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The Midweek Motivator – Mal-Distribution

Years back we did a column around the principle of “performance punishment.” It’s common, unintended, and often the “punisher” has no idea they’re committing it. We see it every day: sports, academia, sales teams and radio talent, among hordes of people…all hoping to be noticed and admired. 

Defined, performance punishment is the unintentional ignoring of high achievers while disproportionately engaging our under-achievers. The ‘C’ student gets twenty bucks for getting an ‘A’. His sibling who banks straight A’s is overlooked; described by a parent or teacher as “being on autopilot and not needing consistent affirmation.” This obsolescent thinking hurts your organization. The morning team that continually bags double-digit shares; a sales veteran who produces 33% of your cluster’s monthly gross, or your oldest daughter Yale-bound, with a 3.97 GPA, simply assumed to be destined for achievement and really not requiring excess praise and celebration. 

When this occurs in a tight-knit environment like a broadcast group, regardless of market size or competitive bar, once the élan’ has passed from your side, you’ll still find success though little-by-little you lose the edge as performance peaks, and key people gradually drift-away; the proverbial tire with a slow leak.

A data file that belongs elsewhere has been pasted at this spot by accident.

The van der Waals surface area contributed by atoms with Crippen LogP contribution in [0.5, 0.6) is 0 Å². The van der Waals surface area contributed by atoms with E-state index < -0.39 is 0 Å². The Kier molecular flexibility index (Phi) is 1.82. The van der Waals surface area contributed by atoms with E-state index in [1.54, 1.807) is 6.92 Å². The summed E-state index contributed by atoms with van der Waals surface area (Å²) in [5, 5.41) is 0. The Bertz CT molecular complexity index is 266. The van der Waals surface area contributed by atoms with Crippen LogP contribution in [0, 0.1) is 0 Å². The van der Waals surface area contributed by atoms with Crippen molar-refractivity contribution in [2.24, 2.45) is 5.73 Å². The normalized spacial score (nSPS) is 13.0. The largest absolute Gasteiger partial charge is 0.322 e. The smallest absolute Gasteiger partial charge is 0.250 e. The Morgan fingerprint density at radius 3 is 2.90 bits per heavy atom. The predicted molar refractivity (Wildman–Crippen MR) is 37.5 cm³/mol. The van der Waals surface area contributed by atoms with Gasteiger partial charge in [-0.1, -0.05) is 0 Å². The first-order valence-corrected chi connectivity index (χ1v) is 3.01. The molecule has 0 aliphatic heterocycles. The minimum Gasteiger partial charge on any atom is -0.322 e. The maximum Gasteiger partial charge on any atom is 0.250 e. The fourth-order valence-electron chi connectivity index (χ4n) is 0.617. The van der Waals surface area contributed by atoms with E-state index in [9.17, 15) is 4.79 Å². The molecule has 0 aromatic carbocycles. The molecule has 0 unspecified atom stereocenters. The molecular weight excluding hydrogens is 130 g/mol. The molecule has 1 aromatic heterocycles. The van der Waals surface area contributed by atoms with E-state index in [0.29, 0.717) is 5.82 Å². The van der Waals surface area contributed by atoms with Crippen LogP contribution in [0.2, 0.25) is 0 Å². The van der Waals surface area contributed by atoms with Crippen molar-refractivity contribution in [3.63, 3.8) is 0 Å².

What to do? If you intend to push your ‘A’ team to greater heights, you can start with a close look at that “A-team” and commit to more frequent interaction, reflective listening and most of all, overdue praise. 

In a quiet moment over an Espresso, ponder the following soul searching: 

  1. Are you an accidental practitioner of “performance punishment”?

2. Among your top performers, which have you assessed and personally reviewed this year?

3. Have you set any appointments for an informal review this month?

4. What percentage of time do you spend with your less skilled, less experienced people vis-à-vis your top guns? 

5. And, the toughest question? What percentage of your organizational effort can be attributed to each group? This becomes an acid test of “effort” versus “output.

“Your company should never lose someone in the subtle backwash of neglect or inattention. The quiescence can seem “routine” is easily mistaken for a silent scream for acknowledgment and inclusion!